The Sun Documentation for DataInput.skipBytes states that it "makes an attempt to skip over n bytes of data from the input stream, discarding the skipped bytes. However, it may skip over some smaller number of bytes, possibly zero. This may result from any of a number of conditions; reaching end of file before n bytes have been skipped is only one possibility."

  1. Other than reaching end of file, why might skipBytes() not skip the right number of bytes? (The DataInputStream I am using will either be wrapping a FileInputStream or a PipedInputStream.)

  2. If I definitely want to skip n bytes and throw an EOFException if this causes me to go to the end of the file, should I use readFully() and ignore the resulting byte array? Or is there a better way?

+3  A: 

1) There might not be that much data available to read (the other end of the pipe might not have sent that much data yet), and the implementing class might be non-blocking (i.e. it will just return what it can, rather than waiting for enough data to fulfil the request).

I don't know if any implementations actually behave in this way, however, but the interface is designed to permit it.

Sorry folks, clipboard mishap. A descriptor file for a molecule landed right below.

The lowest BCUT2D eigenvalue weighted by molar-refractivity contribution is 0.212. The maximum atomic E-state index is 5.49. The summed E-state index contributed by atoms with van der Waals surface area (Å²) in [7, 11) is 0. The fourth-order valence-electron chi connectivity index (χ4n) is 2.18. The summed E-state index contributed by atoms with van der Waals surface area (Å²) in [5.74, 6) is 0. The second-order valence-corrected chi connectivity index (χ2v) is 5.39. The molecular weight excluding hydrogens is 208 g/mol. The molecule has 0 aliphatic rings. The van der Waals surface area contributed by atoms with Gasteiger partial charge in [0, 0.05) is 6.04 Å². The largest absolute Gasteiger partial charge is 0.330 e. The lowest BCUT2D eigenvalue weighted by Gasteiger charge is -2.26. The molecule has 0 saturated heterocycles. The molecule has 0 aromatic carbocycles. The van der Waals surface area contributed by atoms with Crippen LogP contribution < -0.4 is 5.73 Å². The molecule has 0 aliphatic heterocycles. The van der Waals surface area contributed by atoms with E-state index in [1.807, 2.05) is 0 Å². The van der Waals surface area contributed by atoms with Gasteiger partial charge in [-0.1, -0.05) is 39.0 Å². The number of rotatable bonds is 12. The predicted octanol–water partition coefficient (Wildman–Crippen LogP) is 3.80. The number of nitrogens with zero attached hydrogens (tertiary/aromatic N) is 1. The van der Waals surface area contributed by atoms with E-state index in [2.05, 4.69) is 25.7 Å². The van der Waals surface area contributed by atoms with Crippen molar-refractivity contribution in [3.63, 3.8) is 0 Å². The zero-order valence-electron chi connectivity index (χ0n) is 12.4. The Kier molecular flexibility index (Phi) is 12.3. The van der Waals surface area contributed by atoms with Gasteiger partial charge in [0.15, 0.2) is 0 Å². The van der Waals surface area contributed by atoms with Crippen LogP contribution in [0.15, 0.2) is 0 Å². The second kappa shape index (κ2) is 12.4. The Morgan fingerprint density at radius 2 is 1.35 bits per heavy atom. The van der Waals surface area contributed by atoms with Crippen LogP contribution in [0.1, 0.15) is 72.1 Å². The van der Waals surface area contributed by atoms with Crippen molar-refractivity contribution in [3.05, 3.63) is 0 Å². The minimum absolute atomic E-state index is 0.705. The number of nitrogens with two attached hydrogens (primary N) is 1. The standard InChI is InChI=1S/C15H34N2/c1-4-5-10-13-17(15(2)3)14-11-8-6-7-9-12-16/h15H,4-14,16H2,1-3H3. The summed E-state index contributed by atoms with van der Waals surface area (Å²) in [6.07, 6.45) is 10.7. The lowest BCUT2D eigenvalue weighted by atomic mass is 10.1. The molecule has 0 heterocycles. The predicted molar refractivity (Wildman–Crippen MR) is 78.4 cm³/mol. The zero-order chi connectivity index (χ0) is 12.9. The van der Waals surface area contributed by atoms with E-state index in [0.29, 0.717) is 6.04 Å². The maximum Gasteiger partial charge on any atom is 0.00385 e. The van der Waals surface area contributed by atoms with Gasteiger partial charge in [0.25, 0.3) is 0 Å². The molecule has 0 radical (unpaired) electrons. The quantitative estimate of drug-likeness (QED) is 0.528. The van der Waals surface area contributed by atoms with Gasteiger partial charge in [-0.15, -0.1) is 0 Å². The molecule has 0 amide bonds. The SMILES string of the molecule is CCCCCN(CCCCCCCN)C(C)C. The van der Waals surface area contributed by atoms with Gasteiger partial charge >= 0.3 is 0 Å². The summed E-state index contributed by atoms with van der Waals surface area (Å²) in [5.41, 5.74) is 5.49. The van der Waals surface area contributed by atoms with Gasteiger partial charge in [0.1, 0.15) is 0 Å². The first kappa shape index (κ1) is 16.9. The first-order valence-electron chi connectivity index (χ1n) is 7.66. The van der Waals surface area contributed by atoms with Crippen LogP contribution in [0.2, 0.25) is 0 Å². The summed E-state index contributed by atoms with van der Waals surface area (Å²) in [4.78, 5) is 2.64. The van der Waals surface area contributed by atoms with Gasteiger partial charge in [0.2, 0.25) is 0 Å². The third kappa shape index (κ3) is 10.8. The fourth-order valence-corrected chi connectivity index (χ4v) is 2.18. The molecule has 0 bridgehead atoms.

Another option is simply that the file gets closed part-way through the read.

2) Either readFully() (which will always wait for enough input or else fail) or call skipBytes() in a loop. I think the former is probably better, unless the array is truly vast.

+1  A: 

Josh Bloch has publicised this recently. It is consistent in that InputStream.read is not guaranteed to read as many bytes as it could. However, it is utterly pointless as an API method. InputStream should probably also have readFully.

Tom Hawtin - tackline
+1  A: 

It turns out that readFully() adds more performance overhead than I was willing to put up with.

In the end I compromised: I call skipBytes() once, and if that returns fewer than the right number of bytes, I call readFully() for the remaining bytes.

Simon Nickerson

I came across this problem today. It was reading off a network connection on a virtual machine so I imagine there could be a number of reasons for this happening. I solved it by simply forcing the input stream to skip bytes until it had skipped the number of bytes I wanted it to:

int byteOffsetX = someNumber; //n bytes to skip
int nSkipped = 0;

nSkipped = in.skipBytes(byteOffsetX);
while (nSkipped < byteOffsetX) {
    nSkipped = nSkipped + in.skipBytes(byteOffsetX - nSkipped);